There were two big reveals Monday. First, Trump’s sweeping—and by sweeping I mean in the same way that a meteor the size of Texas once smacked into the Gulf of Mexico and killed all life on Earth above the cellular level—claim of absolute, total, super-duper extra-strong bigly executive power.

The second reveal is driven by the first. Trump is determined to ignore not only federalism and the 10th Amendment but also expertise, medical science, epidemiology, virology, and common fucking sense in his race to “reopen” the economy. His lineup of lackeys, has-beens, and economic edge cases will likely not be remembered for their bold plan to get the economy out of the ditch into which Trump plunged it, but rather for their utter inability to do, well, anything.

Looking like a low-rent strip-mall law firm—Dullard, Trifle & Mook, perhaps—Trump’s economic recovery squad isn’t a team of rivals but a team of trivials with the baseline understanding that Washington and New York media still fall for the trappings of normalcy even though every decision is still predicated on L’Etat c’est Trump.

Had President Barack Obama said “If somebody is president of the United States, their authority is total,” I can assure you that every conservative in America would have lost their goddamn mind. Pitchforks. Torches. Hot and cold running impeachment trials.

This would have led to an explosion of so much fury that entire forests would have been felled to produce the newsprint for millions of words of bloody-eyed indignation. Nuclear-power plants would have to be opened up and down the coast to power the outrage machine.

What was once a fundamental tenet of conservatism—that executive power must be bounded, limited, and prevented from expansion even for seemingly meritorious reasons—will of course now be thrown into the shitter of history by the Trump propaganda machine. Very few “conservatives” will say a damn thing about it. The very same people who consistently decried Obama’s executive overreach will be utterly silent—or even more predictably will be out there shaking their pom poms and swishing their pleated skirts cheering on Trump’s wild overreach on the powers of the executive.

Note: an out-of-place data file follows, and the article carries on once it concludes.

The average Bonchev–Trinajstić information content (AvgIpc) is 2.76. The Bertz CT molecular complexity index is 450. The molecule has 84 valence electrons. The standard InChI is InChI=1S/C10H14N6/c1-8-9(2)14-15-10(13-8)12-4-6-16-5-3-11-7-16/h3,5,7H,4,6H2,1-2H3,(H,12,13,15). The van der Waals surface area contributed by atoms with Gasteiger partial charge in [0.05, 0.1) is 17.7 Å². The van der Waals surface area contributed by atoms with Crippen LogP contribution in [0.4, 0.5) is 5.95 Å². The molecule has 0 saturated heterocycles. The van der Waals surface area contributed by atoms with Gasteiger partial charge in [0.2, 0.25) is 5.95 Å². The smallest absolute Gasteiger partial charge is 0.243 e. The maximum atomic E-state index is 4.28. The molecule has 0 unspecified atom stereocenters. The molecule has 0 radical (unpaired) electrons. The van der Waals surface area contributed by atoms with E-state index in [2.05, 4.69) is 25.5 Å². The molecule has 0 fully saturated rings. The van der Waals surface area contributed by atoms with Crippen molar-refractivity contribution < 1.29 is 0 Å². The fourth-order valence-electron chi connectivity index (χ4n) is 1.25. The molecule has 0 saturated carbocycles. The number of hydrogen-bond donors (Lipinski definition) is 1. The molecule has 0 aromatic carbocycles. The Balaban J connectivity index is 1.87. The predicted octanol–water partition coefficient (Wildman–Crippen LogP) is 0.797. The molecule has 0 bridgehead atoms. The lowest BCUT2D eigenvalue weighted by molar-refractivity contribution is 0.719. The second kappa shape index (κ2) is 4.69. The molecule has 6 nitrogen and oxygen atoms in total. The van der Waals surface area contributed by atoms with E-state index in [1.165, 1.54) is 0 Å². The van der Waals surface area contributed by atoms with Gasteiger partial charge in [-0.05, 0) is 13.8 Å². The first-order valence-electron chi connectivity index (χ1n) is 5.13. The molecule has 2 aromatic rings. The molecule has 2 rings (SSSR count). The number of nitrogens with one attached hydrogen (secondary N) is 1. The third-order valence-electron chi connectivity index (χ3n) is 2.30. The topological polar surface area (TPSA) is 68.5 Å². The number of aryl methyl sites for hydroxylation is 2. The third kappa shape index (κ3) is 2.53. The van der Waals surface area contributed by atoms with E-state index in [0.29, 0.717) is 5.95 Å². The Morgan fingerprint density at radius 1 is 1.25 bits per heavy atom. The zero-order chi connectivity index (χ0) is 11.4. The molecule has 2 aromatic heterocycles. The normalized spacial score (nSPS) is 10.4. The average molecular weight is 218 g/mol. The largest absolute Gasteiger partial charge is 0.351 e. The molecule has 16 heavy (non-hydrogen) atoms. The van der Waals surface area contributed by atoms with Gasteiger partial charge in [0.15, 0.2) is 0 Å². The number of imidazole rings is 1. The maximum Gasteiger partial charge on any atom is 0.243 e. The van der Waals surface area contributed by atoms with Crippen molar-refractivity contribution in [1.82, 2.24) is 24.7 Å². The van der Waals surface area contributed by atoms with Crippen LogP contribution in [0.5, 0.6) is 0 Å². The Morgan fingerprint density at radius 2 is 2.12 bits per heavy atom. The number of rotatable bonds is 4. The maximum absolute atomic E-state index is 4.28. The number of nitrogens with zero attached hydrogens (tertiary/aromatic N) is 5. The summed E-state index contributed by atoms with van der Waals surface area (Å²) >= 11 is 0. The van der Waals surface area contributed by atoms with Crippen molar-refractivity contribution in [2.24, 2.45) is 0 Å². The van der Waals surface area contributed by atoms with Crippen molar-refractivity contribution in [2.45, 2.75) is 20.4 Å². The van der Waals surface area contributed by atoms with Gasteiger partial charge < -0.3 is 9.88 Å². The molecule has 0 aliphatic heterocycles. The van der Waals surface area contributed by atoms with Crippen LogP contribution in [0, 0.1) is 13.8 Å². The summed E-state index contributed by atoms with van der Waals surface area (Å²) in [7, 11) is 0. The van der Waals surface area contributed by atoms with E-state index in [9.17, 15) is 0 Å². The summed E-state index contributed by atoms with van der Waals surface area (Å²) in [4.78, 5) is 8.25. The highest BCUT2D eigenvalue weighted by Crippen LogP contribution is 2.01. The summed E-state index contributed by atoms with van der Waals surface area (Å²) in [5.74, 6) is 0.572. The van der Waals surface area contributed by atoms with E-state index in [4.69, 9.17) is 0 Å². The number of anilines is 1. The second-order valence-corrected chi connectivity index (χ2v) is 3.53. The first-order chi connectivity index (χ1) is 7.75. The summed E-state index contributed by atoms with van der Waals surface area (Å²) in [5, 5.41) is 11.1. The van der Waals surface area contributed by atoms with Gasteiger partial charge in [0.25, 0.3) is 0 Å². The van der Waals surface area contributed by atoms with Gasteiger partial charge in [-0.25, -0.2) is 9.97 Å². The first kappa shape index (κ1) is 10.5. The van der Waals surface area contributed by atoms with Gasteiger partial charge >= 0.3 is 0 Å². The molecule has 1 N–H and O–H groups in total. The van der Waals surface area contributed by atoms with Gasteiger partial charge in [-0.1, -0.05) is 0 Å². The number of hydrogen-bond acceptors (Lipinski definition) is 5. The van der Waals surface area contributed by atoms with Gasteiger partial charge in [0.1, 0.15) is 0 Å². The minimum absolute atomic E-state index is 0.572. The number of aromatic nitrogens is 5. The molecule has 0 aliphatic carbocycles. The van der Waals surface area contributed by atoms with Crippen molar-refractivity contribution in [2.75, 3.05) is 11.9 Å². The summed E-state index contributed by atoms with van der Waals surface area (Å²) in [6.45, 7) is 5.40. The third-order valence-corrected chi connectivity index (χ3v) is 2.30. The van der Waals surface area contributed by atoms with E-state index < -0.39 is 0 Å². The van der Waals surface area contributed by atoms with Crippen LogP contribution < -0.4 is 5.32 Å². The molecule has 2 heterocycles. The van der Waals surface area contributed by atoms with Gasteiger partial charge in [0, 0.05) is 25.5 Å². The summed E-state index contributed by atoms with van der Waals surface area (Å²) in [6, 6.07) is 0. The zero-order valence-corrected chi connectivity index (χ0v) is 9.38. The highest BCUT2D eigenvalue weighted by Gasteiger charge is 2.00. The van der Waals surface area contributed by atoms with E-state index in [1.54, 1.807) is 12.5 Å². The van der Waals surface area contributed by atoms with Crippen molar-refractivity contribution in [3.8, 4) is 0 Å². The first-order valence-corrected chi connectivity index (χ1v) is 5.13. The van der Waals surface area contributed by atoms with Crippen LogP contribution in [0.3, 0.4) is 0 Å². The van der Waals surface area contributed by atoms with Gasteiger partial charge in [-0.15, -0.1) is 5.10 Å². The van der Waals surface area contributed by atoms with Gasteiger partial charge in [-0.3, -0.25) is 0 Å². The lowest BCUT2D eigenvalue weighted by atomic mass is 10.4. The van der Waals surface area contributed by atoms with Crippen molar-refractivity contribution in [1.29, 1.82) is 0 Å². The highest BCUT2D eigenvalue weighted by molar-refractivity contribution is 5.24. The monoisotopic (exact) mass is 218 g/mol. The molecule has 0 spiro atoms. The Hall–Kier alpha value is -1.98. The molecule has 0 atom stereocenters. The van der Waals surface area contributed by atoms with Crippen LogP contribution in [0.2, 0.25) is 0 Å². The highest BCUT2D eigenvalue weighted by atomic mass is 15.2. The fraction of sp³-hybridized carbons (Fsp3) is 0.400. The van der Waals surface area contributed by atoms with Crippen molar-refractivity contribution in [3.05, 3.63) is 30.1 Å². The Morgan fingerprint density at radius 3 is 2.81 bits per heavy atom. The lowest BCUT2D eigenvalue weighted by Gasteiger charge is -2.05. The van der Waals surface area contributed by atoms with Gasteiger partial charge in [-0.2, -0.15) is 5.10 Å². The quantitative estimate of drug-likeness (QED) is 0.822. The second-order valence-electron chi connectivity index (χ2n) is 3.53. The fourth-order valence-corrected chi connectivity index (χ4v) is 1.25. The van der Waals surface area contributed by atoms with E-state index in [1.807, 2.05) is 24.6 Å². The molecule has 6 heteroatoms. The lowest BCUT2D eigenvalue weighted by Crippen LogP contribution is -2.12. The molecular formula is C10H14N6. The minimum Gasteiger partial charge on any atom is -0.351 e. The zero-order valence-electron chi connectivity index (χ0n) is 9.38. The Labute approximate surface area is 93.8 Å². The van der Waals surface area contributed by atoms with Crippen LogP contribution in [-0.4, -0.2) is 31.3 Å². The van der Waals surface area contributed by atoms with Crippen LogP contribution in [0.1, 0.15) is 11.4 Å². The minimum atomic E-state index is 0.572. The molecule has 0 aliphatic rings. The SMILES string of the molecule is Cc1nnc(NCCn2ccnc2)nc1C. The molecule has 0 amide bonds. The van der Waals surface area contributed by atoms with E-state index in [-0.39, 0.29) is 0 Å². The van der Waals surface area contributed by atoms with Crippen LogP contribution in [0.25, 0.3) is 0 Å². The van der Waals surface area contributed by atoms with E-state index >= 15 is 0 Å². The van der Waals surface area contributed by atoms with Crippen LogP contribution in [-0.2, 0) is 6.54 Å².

This is of course par for the course of what Trump really is. I’ve said it from the start. He’s not a conservative, he’s a narcissistic authoritarian statist, and Monday was a big fat QED for even the slow children in the class. Nothing about this man was ever conservative.

What Trump described Monday was a lot closer to monarchy than a representative democracy. We know this about the man: He fetishizes royalty, strongmen, dictators, kings, warlords, and others who don’t have to work within the bounds of a representative democracy or a republican form of government bound by a constitution and laws.

Burn this truth into your mind: The best-case scenario from Monday’s press conference is that Trump is out of his damn mind, wrong on the law, wrong on the Constitution, and wrong on the intent of the Founders as to the power of the chief executive. The best case will mean his insistence that he can “reopen the economy” will be smothered by one crisis after the next, a victim of the pace of events and a staff that realizes he’s crazier than a shithouse rat.

The worst-case scenario—and in this administration, always plan for the worst-case scenario—is not only that Trump really believes what he said about executive power but his supine attorney general will immediately work with the White House counsel to codify it and make Trump’s dream of unchecked power a reality. In that case, expect the Senate Republicans to grow a spine and demand … almost had you there, didn’t I?

It’s a common trope among conservatives to talk about the intent of the Founders. Monday should be a reminder that those Founders approached executive power with enormous caution and were diligent in the creation of a constitutional system in which no branch held “absolute authority.”

“When somebody is the president of the United States, the authority is total” would have left them wondering just why we threw off the yoke of monarchy in the first place, and whether today’s leaders remembered and understood the intent of their creation.

When authority is total, so too is the madness of the man who declares it, and the potential for abuse of power.